MOUNT PLEASANT -- One of the best tiles is "H." You wouldn't know that. Most SCRABBLE players don't even realize it. Nathan James does. He has to.
On Saturday, he flies to Dallas to take on 87 other veteran players for a shot at a $3,000 National SCRABBLE Championship prize. Don't look so surprised. The Division 1 players are plunking down tiles for a $10,000 prize. SCRABBLE, the board game where competitors lay out tiles with letters on them to make words building on other word tiles, isn't just for kids.
James, 21, is ranked 297th in the United States, with a rating of 1,626. That's Division 2. Ten years ago, it would have made him an expert. Now, some people consider a 1,800 rating the expert level. The highest-ranked player in the National SCRABBLE Championship next week has a 2,097 rating.
"It takes the strategy and intellect of chess but has the unpredictability of sports," James said. "It's sometimes hard to explain. It's sort of strange how people will understand if you say you spend hours per day playing chess. But if you say you spend hours playing SCRABBLE, they look at you funny."
OK, he knows you're looking at him funny.
"Sometimes it does feel like I'm trying to convince people that we didn't land on the moon," he said.
Shaking your head, huh? Did you know that "qi" is an accepted SCRABBLE word, from the Chinese for energy flow? Could you lay out "hegira," from the Arabic meaning to flee from danger? Don't bother reaching for the dictionary.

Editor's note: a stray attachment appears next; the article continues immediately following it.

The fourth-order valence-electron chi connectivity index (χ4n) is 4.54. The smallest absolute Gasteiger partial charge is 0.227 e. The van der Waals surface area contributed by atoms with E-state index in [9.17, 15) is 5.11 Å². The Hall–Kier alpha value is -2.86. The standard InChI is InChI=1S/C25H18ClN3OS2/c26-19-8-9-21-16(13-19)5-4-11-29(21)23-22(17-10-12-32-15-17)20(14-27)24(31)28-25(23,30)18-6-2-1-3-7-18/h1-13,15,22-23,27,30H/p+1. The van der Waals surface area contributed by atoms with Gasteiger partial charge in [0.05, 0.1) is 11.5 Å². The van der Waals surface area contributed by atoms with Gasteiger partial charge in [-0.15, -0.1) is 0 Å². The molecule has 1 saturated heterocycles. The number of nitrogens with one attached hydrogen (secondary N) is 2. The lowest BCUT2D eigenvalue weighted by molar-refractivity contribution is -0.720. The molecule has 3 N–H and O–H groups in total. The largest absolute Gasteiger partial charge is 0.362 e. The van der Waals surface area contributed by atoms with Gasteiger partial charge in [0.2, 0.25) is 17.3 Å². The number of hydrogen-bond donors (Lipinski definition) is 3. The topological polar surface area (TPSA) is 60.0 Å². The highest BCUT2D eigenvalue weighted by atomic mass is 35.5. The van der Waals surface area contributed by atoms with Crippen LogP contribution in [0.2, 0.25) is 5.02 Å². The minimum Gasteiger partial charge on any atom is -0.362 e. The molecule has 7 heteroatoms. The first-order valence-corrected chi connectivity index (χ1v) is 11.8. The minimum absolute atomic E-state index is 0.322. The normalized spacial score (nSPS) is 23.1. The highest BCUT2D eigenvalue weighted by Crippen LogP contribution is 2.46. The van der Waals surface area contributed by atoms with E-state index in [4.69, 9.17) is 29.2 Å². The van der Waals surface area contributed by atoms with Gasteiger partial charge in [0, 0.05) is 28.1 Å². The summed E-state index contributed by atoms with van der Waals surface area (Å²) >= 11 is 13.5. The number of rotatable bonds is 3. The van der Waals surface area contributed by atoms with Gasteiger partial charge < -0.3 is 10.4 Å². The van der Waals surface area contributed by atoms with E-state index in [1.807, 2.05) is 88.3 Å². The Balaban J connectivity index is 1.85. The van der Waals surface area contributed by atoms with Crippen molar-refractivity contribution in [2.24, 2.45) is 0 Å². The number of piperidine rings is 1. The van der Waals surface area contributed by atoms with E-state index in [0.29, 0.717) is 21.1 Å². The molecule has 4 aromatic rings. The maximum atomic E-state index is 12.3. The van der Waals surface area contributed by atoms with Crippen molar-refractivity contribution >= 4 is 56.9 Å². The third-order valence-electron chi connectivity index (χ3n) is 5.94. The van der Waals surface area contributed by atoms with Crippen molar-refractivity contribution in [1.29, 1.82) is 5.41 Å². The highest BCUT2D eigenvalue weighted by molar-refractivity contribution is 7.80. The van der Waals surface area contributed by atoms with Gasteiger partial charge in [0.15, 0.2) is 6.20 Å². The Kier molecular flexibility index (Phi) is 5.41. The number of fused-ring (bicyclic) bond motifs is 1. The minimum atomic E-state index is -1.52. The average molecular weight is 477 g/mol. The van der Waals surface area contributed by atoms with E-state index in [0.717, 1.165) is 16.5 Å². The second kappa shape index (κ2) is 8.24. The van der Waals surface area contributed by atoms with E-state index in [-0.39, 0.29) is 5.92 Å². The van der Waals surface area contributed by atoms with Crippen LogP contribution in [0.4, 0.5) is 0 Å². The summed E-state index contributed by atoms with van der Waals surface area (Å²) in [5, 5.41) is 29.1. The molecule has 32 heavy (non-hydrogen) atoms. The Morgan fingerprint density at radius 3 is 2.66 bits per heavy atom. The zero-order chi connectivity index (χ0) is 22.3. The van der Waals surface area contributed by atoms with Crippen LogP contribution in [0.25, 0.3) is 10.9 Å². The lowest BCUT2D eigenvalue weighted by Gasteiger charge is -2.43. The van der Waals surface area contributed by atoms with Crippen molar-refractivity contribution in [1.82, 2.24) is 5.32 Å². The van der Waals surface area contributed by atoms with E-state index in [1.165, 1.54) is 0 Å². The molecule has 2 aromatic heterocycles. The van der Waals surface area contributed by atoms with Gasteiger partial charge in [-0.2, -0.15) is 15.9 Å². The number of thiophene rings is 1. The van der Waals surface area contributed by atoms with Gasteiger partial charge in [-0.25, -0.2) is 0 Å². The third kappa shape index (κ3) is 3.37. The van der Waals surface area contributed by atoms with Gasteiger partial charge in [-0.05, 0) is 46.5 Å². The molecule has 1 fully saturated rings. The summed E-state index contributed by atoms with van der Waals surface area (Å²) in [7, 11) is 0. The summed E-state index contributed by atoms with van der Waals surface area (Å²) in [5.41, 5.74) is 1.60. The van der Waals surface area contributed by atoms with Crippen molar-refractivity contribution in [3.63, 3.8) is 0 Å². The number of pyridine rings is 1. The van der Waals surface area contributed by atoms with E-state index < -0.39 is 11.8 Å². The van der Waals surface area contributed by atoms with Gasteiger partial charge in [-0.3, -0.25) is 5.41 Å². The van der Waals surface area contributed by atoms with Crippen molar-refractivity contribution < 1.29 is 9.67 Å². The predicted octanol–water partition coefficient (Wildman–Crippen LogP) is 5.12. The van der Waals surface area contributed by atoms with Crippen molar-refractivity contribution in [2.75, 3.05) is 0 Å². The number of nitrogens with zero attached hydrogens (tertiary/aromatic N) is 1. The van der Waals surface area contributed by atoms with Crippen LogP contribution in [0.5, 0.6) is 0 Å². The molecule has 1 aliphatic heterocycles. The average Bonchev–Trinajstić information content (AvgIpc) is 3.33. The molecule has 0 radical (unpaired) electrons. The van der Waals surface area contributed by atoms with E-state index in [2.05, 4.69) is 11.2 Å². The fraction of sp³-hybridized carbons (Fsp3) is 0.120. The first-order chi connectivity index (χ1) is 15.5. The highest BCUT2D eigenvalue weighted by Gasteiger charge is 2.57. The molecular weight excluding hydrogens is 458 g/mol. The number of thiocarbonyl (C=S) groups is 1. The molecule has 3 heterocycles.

"That's how people used to do it in the Dark Ages," James said. Most players now pore over the SCRABBLE Wordbook, a compendium that sorts words into page-long lists based on how long they are and how easily the letters form anagrams, words created by rearranging letters of a word. Then there are alphagrams, anagrams laid out in alphabetic sequence.
But the cutting edge is a computer program that James, among others, has downloaded. The software allows you to sort letters based on playability rather than probability. That means by how often they actually are played rather than the likelihood they can be used.
Dizzy? James has been studying these lists and plays practice games some six or seven hours per day, often online against the better players in the world, to "bust it" for the prize money.
"If I were to do it 10 hours per day my brain would just die," he said.
Who is this guy?
A brainiac. James started reading at 19 months old and keeps bookmarks in a dozen or so tomes at a time.
"My little word freak," sighs mom, Kathie James, with an indulgent smile. "Nathan reads the classics for fun." He drives down the street making anagrams out of road signs. He's one of only three players in South Carolina to qualify and then register for the championship.
Oh, and "H." The letter is one of the few scoring letters in the game that easily creates handy two-letter words and improves the chances of laying down a slate-clearing, seven-tile Bingo, worth an extra 50 points. "H" is worth four points. Ask Nathan James.
Reach Bo Petersen at 937-5744 or firstname.lastname@example.org.